Baca and Bratton have complained for years that they don't have the money to hire more officers. But this year, both the City Council and the county Board of Supervisors gave the lawmen significant funding increases.
The council diverted some money from a trash collection tax to eventually expand the police force by 1,000 officers in five years, while the board allocated more funds for new deputies and jail expansion.
Departments across the nation are on a hiring binge, shrinking the pool of potential recruits.
Sheriff's Recruitment Unit Lt. Joe Fernnell said his job these days is more like that of a college football scout, with his recruiters scouring job fairs across the country for viable candidates, going into schools and colleges and exploiting family ties to the department while pitching the department's family atmosphere and starting pay of $53,000 to $59,000.
"I'm not about to tell you my secrets, because then our competitors would be using them next week," he said.
About 21,000 people have submitted deputy applications this year. The department has conducted 4,000 background checks and eventually selected the 1,000 deputies.
A clear advantage the Sheriff's Department now enjoys comes from the 18% pay increase the Board of Supervisors approved. Also, the sheriff accepts recruits at age 19 1/2 , while the LAPD requires them to be 21.
An LAPD officer with a college degree starts at $56,800, while a deputy with the same credentials begins at $59,000.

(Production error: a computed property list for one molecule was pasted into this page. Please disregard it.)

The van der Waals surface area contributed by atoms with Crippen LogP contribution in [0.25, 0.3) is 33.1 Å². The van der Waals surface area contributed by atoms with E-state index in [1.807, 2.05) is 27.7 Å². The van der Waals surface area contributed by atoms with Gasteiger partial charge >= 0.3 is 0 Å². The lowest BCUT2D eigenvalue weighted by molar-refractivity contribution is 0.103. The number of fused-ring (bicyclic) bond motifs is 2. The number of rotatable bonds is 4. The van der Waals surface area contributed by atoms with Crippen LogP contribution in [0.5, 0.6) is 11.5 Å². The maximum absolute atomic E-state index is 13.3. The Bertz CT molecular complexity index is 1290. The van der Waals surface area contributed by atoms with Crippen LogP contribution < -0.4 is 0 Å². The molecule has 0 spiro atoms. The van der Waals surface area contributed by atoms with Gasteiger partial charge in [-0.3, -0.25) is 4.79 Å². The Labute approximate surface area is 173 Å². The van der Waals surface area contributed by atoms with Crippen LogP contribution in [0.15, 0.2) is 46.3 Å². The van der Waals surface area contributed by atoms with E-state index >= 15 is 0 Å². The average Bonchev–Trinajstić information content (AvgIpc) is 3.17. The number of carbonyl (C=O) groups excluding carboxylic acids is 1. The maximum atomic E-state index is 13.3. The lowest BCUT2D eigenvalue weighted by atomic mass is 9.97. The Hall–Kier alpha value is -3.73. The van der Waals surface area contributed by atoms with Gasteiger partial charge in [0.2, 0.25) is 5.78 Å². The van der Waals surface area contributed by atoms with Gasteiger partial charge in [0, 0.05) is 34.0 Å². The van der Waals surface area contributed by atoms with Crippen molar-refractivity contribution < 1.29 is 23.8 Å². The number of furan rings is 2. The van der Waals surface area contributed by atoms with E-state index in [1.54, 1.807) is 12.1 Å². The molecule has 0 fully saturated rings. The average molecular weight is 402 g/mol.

But Bratton and other L.A. officials agree that the difference in recruitment success is about more than money. The chief said he is eager to bring young people from the inner city onto the force but is having trouble interesting those who qualify.
"We want women. We want Latinos. We want African Americans, and right now we are struggling, to be quite frank with you," Bratton told Rick Dees on Thursday on KMVN-FM (93.9).
Jason Leach, a USC football player and former San Diego Charger who became the 1,000th new sheriff's recruit this year, said he chose the department in part because his soon-to-be mother-in-law is a retired sheriff's sergeant and his soon-to-be brother-in-law is a deputy at the La Crescenta station.
"I wanted to do this for a long time before football," he said.
Leach said he's not bothered by the fact he will have to spend several years patrolling the jails. He says the duty will allow him to learn more instead of being thrust as a rookie onto the streets.
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The L.A. County Sheriff's Department and LAPD have had contrasting recruiting experiences. A comparison of agencies:
Responsibilities: Provide policing to 40 cities and unincorporated areas, run the jail system, provide security for the MTA, courts and community colleges
Number of sworn officers: 8,475
Number of recruits this year: 1,000
Number of deputies lost to attrition this year: 287
Starting salary: $53,000 to $59,000 depending on education
First job: Probably a custody officer in the jail system
Next job: Deputies can apply to leave jail in two years to transfer to Palmdale, Malibu, Lancaster or the transit service division.
Responsibilities: Provide policing for Los Angeles
Number of sworn officers: 9,407
Number of recruits this year: 540
Number of officers lost to attrition this year: 365
Starting salary: $52,638 to $56,898
First job: Sent to a patrol division as a basic officer
Next job: Within three years, could be promoted to trainer officer, and within five years, can apply to become a sergeant.
Source: Sheriff's Department, LAPD, Times reports